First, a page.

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The Court of Appeal has rejected an attempt by government-owned insurer Southern Response Earthquake Services to throw out a class action lawsuit from Christchurch homeowners whose claims haven’t been settled six years after the earthquakes that damaged their properties.

The group, which started off as 47 claimants in February 2016 but has since dropped to 26, gained approval for legal action against Southern Response from the Christchurch High Court in December last year.

Southern Response was established following the February 2011 quake when failed insurer AMI said it didn't have enough money to cover its liability, prompting the Crown to inject $500 million and assume control of the unwanted business.

In the court case, heard in July, Southern Response's lawyer argued the claimants didn't have a common issue binding them together.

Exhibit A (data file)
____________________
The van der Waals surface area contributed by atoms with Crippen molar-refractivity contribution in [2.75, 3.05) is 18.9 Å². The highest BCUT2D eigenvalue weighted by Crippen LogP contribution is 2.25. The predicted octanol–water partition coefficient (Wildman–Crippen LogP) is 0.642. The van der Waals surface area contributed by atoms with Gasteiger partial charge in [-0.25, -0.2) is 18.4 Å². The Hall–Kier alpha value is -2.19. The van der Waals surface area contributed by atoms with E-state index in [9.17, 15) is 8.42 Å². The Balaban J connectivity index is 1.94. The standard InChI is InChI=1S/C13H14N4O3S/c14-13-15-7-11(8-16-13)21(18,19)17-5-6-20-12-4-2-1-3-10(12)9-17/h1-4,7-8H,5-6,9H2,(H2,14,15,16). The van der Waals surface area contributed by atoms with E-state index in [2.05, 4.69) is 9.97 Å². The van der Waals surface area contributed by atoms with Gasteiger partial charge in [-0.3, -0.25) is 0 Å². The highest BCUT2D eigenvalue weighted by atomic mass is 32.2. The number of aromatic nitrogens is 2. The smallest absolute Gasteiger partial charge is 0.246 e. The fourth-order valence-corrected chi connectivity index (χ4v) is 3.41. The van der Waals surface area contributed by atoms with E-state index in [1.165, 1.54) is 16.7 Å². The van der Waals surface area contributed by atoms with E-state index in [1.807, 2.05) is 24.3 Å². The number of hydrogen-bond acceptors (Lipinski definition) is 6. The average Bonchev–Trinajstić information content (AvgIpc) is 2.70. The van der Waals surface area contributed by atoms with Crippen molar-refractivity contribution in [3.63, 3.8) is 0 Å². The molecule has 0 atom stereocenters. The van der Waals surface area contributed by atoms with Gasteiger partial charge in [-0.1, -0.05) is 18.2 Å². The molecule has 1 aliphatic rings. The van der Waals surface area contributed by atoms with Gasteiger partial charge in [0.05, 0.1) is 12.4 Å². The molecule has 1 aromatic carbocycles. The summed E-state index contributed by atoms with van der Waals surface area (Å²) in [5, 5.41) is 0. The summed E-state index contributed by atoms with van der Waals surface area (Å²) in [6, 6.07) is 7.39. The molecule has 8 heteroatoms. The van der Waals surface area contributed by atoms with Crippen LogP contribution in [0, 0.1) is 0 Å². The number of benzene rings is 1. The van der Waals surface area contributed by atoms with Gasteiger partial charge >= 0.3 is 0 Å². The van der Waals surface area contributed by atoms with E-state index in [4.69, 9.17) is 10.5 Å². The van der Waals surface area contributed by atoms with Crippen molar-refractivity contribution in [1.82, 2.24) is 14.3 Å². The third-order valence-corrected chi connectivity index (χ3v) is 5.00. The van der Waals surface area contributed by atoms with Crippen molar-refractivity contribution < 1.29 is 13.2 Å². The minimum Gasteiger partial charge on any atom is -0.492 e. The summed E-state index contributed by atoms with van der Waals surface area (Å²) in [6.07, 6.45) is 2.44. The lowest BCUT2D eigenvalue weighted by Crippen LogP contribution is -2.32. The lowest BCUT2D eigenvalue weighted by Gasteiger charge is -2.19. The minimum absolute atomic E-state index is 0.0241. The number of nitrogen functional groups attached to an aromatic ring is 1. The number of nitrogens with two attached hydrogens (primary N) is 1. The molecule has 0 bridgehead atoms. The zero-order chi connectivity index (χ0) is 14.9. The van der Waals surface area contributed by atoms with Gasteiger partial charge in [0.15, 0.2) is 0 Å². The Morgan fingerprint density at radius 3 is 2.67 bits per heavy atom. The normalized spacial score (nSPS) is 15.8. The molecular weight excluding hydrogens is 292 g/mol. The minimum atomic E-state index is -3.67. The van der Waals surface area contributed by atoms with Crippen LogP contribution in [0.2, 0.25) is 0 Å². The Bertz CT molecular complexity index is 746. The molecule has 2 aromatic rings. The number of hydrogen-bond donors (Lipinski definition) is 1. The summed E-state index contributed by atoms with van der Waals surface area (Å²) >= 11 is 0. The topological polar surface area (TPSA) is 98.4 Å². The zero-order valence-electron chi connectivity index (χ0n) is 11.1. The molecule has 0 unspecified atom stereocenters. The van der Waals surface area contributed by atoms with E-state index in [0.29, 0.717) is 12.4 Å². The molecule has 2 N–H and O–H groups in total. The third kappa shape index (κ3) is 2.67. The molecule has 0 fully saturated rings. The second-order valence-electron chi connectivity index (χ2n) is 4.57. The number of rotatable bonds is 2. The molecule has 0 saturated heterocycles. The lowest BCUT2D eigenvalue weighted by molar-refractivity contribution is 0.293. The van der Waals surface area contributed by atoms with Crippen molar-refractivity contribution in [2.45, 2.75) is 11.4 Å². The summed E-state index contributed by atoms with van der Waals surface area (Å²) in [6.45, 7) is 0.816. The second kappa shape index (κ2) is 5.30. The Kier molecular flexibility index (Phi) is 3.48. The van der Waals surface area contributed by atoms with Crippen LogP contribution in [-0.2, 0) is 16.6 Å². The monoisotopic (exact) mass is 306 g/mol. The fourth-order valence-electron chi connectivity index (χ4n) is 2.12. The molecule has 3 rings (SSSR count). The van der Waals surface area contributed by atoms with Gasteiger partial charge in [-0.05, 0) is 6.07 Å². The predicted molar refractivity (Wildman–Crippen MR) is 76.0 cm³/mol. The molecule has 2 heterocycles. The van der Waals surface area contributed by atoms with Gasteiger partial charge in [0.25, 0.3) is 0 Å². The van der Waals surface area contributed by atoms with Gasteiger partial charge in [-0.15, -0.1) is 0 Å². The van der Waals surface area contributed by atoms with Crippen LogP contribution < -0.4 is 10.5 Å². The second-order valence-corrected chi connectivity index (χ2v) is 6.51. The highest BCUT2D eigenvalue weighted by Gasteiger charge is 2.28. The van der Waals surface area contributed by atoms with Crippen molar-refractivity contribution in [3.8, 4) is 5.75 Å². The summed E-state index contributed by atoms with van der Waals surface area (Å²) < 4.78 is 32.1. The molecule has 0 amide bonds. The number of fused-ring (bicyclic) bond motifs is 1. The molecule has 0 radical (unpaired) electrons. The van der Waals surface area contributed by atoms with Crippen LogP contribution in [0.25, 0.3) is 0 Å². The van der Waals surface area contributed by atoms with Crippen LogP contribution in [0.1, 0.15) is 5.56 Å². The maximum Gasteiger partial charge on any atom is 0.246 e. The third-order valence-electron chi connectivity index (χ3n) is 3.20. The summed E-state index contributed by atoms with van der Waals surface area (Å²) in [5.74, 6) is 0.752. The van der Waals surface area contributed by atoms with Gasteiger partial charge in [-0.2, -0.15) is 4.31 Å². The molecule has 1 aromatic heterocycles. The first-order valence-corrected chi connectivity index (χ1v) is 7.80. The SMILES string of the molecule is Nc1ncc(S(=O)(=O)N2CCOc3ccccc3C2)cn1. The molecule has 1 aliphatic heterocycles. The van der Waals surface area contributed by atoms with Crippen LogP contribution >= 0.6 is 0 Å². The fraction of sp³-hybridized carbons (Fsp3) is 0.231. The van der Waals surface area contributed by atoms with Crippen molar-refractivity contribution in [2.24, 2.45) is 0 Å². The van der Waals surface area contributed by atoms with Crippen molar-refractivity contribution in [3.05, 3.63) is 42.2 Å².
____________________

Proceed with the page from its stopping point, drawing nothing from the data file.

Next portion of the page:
The claimants' lawyer Francis Cooke QC, however, said the group had been subjected to a strategy by Southern Response designed to minimise its financial exposure after all their homes were damaged by the same earthquake.

The appeal court judges said they were satisfied a representative proceeding wouldn't deprive Southern Response of any defence to individual claims, nor would it give individual claimants a claim they would not have had otherwise.

"We are concerned with the lack of progress with these proceedings," the judgment said. "The proceedings are in need of careful case management, to assist the parties with progressing to trial in a prompt and cost-effective manner."

 

Brandon Vigon

 
  • Glad you've highlighted this matter Gordon.

    It's been a long time coming for New Zealand. Wonder why the number of claimants fell? Was it perhaps gag ordered deals behind the scenes as is so often the case? And did you know that there is a similar action happening as regards our own Victorian grossly faulty concrete slabs?

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